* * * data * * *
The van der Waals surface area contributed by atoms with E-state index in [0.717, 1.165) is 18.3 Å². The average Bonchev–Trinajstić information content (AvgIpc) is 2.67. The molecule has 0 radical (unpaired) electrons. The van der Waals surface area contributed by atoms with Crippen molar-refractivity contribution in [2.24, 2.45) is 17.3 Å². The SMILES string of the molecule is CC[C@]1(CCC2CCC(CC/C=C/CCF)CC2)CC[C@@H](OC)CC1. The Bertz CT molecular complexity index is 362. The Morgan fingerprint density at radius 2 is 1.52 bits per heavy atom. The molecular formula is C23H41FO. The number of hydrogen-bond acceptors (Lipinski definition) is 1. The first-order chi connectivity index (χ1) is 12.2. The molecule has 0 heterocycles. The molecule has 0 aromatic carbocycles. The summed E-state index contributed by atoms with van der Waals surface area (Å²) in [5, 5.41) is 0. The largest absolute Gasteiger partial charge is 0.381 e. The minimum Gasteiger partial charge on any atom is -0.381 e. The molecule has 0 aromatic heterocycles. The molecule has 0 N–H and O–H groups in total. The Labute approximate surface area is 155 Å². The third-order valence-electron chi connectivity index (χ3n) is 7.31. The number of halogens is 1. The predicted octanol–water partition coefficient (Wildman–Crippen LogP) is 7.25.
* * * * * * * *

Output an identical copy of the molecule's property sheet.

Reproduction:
The van der Waals surface area contributed by atoms with E-state index in [0.717, 1.165) is 18.3 Å². The average Bonchev–Trinajstić information content (AvgIpc) is 2.67. The molecule has 0 radical (unpaired) electrons. The van der Waals surface area contributed by atoms with Crippen molar-refractivity contribution in [2.24, 2.45) is 17.3 Å². The SMILES string of the molecule is CC[C@]1(CCC2CCC(CC/C=C/CCF)CC2)CC[C@@H](OC)CC1. The Bertz CT molecular complexity index is 362. The Morgan fingerprint density at radius 2 is 1.52 bits per heavy atom. The molecular formula is C23H41FO. The number of hydrogen-bond acceptors (Lipinski definition) is 1. The first-order chi connectivity index (χ1) is 12.2. The molecule has 0 heterocycles. The molecule has 0 aromatic carbocycles. The summed E-state index contributed by atoms with van der Waals surface area (Å²) in [5, 5.41) is 0. The largest absolute Gasteiger partial charge is 0.381 e. The minimum Gasteiger partial charge on any atom is -0.381 e. The molecule has 0 aromatic heterocycles. The molecule has 0 N–H and O–H groups in total. The Labute approximate surface area is 155 Å². The third-order valence-electron chi connectivity index (χ3n) is 7.31. The number of halogens is 1. The predicted octanol–water partition coefficient (Wildman–Crippen LogP) is 7.25.